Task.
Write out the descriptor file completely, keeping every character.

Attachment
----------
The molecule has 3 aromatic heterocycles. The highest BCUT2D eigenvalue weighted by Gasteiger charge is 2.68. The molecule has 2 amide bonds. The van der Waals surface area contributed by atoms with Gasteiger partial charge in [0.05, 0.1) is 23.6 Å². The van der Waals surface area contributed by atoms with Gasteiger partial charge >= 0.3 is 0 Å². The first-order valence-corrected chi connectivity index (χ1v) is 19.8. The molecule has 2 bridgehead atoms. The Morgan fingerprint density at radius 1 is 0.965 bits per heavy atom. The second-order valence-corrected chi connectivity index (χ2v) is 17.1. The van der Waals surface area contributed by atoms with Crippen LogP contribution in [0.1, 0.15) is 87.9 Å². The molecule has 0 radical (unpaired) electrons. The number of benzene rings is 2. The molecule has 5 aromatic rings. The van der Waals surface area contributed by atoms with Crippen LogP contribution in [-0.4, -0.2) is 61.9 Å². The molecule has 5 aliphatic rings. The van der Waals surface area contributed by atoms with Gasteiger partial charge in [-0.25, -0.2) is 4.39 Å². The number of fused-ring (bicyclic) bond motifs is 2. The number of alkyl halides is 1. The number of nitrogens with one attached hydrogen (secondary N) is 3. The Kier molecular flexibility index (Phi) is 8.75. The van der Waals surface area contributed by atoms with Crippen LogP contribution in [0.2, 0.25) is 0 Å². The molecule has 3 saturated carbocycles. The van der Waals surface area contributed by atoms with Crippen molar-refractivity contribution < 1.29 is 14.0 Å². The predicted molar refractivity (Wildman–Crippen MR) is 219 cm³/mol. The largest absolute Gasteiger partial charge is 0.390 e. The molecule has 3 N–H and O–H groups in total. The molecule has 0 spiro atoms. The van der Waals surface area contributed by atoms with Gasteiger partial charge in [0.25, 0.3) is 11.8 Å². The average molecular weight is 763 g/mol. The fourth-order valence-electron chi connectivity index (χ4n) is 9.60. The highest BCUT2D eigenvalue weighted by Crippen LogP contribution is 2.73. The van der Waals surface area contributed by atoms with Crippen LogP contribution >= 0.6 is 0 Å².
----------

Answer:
The molecule has 3 aromatic heterocycles. The highest BCUT2D eigenvalue weighted by Gasteiger charge is 2.68. The molecule has 2 amide bonds. The van der Waals surface area contributed by atoms with Gasteiger partial charge in [0.05, 0.1) is 23.6 Å². The van der Waals surface area contributed by atoms with Gasteiger partial charge >= 0.3 is 0 Å². The first-order valence-corrected chi connectivity index (χ1v) is 19.8. The molecule has 2 bridgehead atoms. The Morgan fingerprint density at radius 1 is 0.965 bits per heavy atom. The second-order valence-corrected chi connectivity index (χ2v) is 17.1. The van der Waals surface area contributed by atoms with Crippen LogP contribution in [0.1, 0.15) is 87.9 Å². The molecule has 0 radical (unpaired) electrons. The number of benzene rings is 2. The molecule has 5 aromatic rings. The van der Waals surface area contributed by atoms with Crippen LogP contribution in [-0.4, -0.2) is 61.9 Å². The molecule has 5 aliphatic rings. The van der Waals surface area contributed by atoms with Gasteiger partial charge in [-0.25, -0.2) is 4.39 Å². The number of fused-ring (bicyclic) bond motifs is 2. The number of alkyl halides is 1. The number of nitrogens with one attached hydrogen (secondary N) is 3. The Kier molecular flexibility index (Phi) is 8.75. The van der Waals surface area contributed by atoms with Crippen LogP contribution in [0.2, 0.25) is 0 Å². The molecule has 3 saturated carbocycles. The van der Waals surface area contributed by atoms with Crippen molar-refractivity contribution < 1.29 is 14.0 Å². The predicted molar refractivity (Wildman–Crippen MR) is 219 cm³/mol. The largest absolute Gasteiger partial charge is 0.390 e. The molecule has 3 N–H and O–H groups in total. The molecule has 0 spiro atoms. The van der Waals surface area contributed by atoms with Gasteiger partial charge in [0.25, 0.3) is 11.8 Å². The average molecular weight is 763 g/mol. The fourth-order valence-electron chi connectivity index (χ4n) is 9.60. The highest BCUT2D eigenvalue weighted by Crippen LogP contribution is 2.73. The van der Waals surface area contributed by atoms with Crippen LogP contribution >= 0.6 is 0 Å².